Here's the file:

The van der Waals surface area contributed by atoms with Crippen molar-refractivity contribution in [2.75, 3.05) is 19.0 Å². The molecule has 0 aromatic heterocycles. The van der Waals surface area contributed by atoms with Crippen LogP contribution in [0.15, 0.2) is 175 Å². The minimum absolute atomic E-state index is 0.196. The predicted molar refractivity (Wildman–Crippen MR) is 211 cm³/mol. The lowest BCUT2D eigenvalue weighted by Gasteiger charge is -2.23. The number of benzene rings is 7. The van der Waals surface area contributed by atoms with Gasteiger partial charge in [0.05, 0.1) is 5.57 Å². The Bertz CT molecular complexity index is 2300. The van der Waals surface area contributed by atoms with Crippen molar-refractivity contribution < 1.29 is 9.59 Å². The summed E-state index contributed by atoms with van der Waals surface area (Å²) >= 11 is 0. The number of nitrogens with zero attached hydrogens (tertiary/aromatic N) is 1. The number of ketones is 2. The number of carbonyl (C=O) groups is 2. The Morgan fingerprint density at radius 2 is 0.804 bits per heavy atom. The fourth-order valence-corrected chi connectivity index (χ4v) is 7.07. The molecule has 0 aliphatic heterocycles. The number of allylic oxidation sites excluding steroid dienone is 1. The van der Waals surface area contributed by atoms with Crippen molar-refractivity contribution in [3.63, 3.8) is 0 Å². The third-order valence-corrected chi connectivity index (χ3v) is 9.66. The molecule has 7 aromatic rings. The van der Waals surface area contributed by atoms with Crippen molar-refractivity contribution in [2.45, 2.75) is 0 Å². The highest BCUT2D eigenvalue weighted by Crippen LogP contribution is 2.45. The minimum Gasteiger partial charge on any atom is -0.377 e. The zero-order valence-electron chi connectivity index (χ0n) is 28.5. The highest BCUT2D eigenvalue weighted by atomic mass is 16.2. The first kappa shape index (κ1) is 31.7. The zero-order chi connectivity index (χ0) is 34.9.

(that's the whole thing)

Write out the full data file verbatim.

The van der Waals surface area contributed by atoms with Crippen molar-refractivity contribution in [2.75, 3.05) is 19.0 Å². The molecule has 0 aromatic heterocycles. The van der Waals surface area contributed by atoms with Crippen LogP contribution in [0.15, 0.2) is 175 Å². The minimum absolute atomic E-state index is 0.196. The predicted molar refractivity (Wildman–Crippen MR) is 211 cm³/mol. The lowest BCUT2D eigenvalue weighted by Gasteiger charge is -2.23. The number of benzene rings is 7. The van der Waals surface area contributed by atoms with Gasteiger partial charge in [0.05, 0.1) is 5.57 Å². The Bertz CT molecular complexity index is 2300. The van der Waals surface area contributed by atoms with Crippen molar-refractivity contribution < 1.29 is 9.59 Å². The summed E-state index contributed by atoms with van der Waals surface area (Å²) >= 11 is 0. The number of nitrogens with zero attached hydrogens (tertiary/aromatic N) is 1. The number of ketones is 2. The number of carbonyl (C=O) groups is 2. The Morgan fingerprint density at radius 2 is 0.804 bits per heavy atom. The fourth-order valence-corrected chi connectivity index (χ4v) is 7.07. The molecule has 0 aliphatic heterocycles. The number of allylic oxidation sites excluding steroid dienone is 1. The van der Waals surface area contributed by atoms with Crippen molar-refractivity contribution in [3.63, 3.8) is 0 Å². The third-order valence-corrected chi connectivity index (χ3v) is 9.66. The molecule has 7 aromatic rings. The van der Waals surface area contributed by atoms with Crippen molar-refractivity contribution in [2.45, 2.75) is 0 Å². The highest BCUT2D eigenvalue weighted by Crippen LogP contribution is 2.45. The minimum Gasteiger partial charge on any atom is -0.377 e. The zero-order valence-electron chi connectivity index (χ0n) is 28.5. The highest BCUT2D eigenvalue weighted by atomic mass is 16.2. The first kappa shape index (κ1) is 31.7. The zero-order chi connectivity index (χ0) is 34.9.